Stung by delays, survivors press for time-bound recovery works

  • Disaster management bill
- Pratichya Dulal, Kathmandu

May 23, 2016-

Frustrated at endless delays in the post-disaster reconstruction process after the Gorkha earthquake of April 2015, the displaced people have demanded that the law governing disaster management set a mandatory timeframe for beginning and completing reconstruction. 

They also want people of the affected areas to be involved in all phases of rescue, relief and reconstruction.

Earthquake survivors were responding to public consultations for enacting a pivotal law, Disaster Management Act, which would set the tone for governing and managing disaster, once approved.

“The affected have to be consulted right from the beginning in order to get their needs addressed properly,” said Rohini Raj Joshi, a quake survivor from Sindhupalchok district. “Even now we are not happy with the model of the house the government is trying to build for us.”

Victims also expressed their disagreement to the policy in the draft Act to relocate people to new places. “As far as possible, we would like to live in our own place with our cattle and poultry that are the only source of our income,” said Babju Kaji Dahal of Ramechhap.

They have also urged the government to ensure that special relief packages are provided to people with disability, pregnant women and lactating mothers. “Deploying a sign language interpreter and providing urine bags to wheelchair users is something we want specifically written down in the bill,” said Raju Basnet, general secretary of the National Federation of the Disabled, Nepal.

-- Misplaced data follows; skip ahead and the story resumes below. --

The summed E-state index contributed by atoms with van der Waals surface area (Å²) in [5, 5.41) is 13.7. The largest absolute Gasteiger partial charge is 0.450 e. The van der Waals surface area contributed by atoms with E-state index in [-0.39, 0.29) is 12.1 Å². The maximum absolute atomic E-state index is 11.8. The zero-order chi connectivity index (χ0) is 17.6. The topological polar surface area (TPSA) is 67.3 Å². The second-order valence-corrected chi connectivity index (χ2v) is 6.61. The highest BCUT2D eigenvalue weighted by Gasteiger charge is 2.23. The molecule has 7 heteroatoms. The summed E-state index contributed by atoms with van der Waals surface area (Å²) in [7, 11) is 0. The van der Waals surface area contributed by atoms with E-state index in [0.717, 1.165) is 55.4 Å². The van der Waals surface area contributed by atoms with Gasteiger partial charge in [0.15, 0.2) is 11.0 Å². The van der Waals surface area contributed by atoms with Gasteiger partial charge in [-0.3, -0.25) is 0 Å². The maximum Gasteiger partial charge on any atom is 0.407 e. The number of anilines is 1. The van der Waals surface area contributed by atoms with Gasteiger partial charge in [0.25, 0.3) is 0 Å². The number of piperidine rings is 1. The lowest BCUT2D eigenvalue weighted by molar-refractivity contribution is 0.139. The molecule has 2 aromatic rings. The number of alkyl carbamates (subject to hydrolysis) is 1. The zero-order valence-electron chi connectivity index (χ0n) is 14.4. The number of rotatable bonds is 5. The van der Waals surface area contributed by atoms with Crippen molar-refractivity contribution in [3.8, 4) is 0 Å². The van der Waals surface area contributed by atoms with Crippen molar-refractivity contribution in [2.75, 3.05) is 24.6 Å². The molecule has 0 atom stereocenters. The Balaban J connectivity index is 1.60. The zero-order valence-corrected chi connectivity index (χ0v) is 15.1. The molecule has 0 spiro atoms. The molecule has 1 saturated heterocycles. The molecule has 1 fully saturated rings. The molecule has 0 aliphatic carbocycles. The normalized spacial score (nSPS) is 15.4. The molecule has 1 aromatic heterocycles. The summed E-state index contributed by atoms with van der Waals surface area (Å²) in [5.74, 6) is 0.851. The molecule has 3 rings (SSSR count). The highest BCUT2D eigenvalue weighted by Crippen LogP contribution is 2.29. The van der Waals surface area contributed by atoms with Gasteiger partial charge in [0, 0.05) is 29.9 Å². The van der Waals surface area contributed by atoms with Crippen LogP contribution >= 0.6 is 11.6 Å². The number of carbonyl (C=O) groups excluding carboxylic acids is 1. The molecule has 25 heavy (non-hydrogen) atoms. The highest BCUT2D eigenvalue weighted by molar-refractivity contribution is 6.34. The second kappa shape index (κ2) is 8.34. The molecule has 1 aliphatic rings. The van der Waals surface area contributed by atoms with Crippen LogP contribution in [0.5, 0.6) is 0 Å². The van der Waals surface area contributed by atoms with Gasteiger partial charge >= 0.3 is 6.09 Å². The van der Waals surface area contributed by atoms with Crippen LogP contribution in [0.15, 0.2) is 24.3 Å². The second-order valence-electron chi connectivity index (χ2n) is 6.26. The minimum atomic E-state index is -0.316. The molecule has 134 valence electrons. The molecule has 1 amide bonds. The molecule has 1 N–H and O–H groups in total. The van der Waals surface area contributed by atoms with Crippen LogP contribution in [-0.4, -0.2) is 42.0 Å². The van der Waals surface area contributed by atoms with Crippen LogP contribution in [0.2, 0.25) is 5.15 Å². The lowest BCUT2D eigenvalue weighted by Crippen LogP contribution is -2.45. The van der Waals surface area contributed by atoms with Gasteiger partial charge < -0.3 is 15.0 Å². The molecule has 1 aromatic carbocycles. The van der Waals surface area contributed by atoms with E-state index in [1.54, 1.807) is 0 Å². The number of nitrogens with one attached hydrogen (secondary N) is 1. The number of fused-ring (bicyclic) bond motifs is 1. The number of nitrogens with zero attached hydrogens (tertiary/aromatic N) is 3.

Legal experts have also pointed out other flaws in the Act, such as different needs of women for separate toilets and sanitary items.

“The Act has taken a blanket approach to all victims, which will not be practical. The needs of the people vary on the basis of their economic and social status,” said Advocate Sabin Shrestha.

The government has assured the victims that their demands will be incorporated in the Act. “These are genuine demands and we will try to ensure they are clearly specified in the new law,” said Rameshwor Dangal, under-secretary at the Home Ministry.

The National Disaster Management Act has been delayed repeatedly since it was first proposed in 2009, six years before the Gorkha earthquake. A top-level National Disaster Management Agency was conceived in the original draft of the bill that would be led either by a Cabinet minister or the prime minister. But bureaucratic interest within the Home Ministry to keep the lucrative portfolio in the ministry and political indifference diluted the original concept, according to experts who floated the original idea.

After the earthquake and bureaucratic paralysis in mounting effective search and rescue, there were renewed calls for a high-level agency with a strong mandate to respond to disasters.

Survivors have provided their inputs to the Natural Disaster Management Division at the Home Ministry, which will then forward it to the Ministry of Law, Justice and Parliamentary Affairs to fine tune the draft. The government has so far relied on the Natural Calamities (Rescue) Act, which was put together in 1983 to deal with all forms of disaster.

Instead of creating a dedicated agency, the Act delegates the task to the chief district officer.

The draft Act also seeks to decentralise disaster management, defining the roles of each tier of the government to provide quick recovery and easing the procurement of emergency tools.

Published: 23-05-2016 08:41

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